You often see that an air conditioning appliance has a SEER rating of “X” or people brag that they use air conditioners with a SEER rating of “X” in their construction. Do you really know what that means, though? It all sounds great, but if you don’t know the logic behind it, it doesn’t really matter, does it?
SEER stands for Seasonal Energy Efficiency Ratio, and it is a measurement that is used to calculate the energy efficiency of your air conditioning system. It was defined by the Air Conditioning, Heating and Refrigeration Institute. The scale of the rating goes from 8-23. The higher the SEER rating, the more efficient your system is. The rating is calculated by dividing the cooling output (in Btu’s) by the total electric energy input (in watt-hours) within a period of time during a typical cooling season environment. The consistency of the ratings is ensured by conducting the tests of the equipment in a laboratory that mimics the exact set of indoor and outdoor conditions specified by the U.S. Department of Energy.
There is another measurement for the efficiency of your air conditioning unit, and it is called the EER (Energy Efficiency Ration); however, the SEER is specifically tailored to tell you what the efficiency of your unit is on a seasonal basis, rather than peak day operations. As of January 2006, all residential air conditioning units sold in the United States must have a SEER of at least 13. ENERGY STAR equipment, however, must have a SEER rating of at least 14 in order to be qualified. Window air conditioning units are exempt from SEER regulations, so you may see some of these units around with a SEER rating of as low as 9!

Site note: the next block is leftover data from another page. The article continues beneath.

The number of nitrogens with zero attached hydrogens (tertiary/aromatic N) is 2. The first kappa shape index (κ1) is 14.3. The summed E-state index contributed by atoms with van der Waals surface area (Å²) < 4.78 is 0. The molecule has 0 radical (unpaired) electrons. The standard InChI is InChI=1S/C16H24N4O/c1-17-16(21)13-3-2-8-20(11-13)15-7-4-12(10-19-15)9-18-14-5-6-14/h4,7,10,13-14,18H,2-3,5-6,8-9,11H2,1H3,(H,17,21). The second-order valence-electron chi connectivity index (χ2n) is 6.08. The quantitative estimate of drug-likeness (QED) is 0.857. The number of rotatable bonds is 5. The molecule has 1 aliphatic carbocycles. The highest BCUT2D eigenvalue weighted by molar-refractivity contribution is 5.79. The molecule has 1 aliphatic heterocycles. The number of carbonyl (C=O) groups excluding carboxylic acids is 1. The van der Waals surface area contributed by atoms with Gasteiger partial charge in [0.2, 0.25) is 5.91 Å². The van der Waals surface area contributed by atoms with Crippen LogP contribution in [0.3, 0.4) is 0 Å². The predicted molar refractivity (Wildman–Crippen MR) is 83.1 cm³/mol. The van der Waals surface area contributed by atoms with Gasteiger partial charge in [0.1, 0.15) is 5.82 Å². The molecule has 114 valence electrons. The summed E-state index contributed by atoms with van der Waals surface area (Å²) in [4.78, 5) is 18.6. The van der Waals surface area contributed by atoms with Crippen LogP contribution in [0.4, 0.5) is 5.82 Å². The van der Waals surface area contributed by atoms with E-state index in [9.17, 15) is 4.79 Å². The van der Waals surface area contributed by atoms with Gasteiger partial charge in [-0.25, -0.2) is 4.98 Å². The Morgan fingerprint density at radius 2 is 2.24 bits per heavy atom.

Newer equipment have higher SEER ratings, and provide substantial energy savings. By switching from a unit that had a SEER rating of 9 to a unit that has a SEER rating of 13, your power consumption is reduced by 30%! In some areas, this continual type of savings on energy bills can actually pay for the equipment itself. The SEER rating will have more significance to those that live in more extreme climates. For example, if you live in an area that is extremely hot 6-7 months out of the year, as opposed to an area that is somewhat hot for a period of 4-6 months, your SEER rating should be more of a concern.
However, SEER ratings don’t always guarantee maximum efficiency. Your system is only as good as the bells and whistles behind it. If your duct system isn’t engineered properly, you won’t have maximum air flow, which directly effects your efficiency. If your ducts and vents aren’t maintained properly (i.e. cleaned), then you will also reduce the effectiveness of your unit.
When purchasing a home, looking to buy an air conditioning unit, or looking to upgrade your existing unit, remember to closely evaluate the system’s SEER and EER ratings to get maximum energy savings.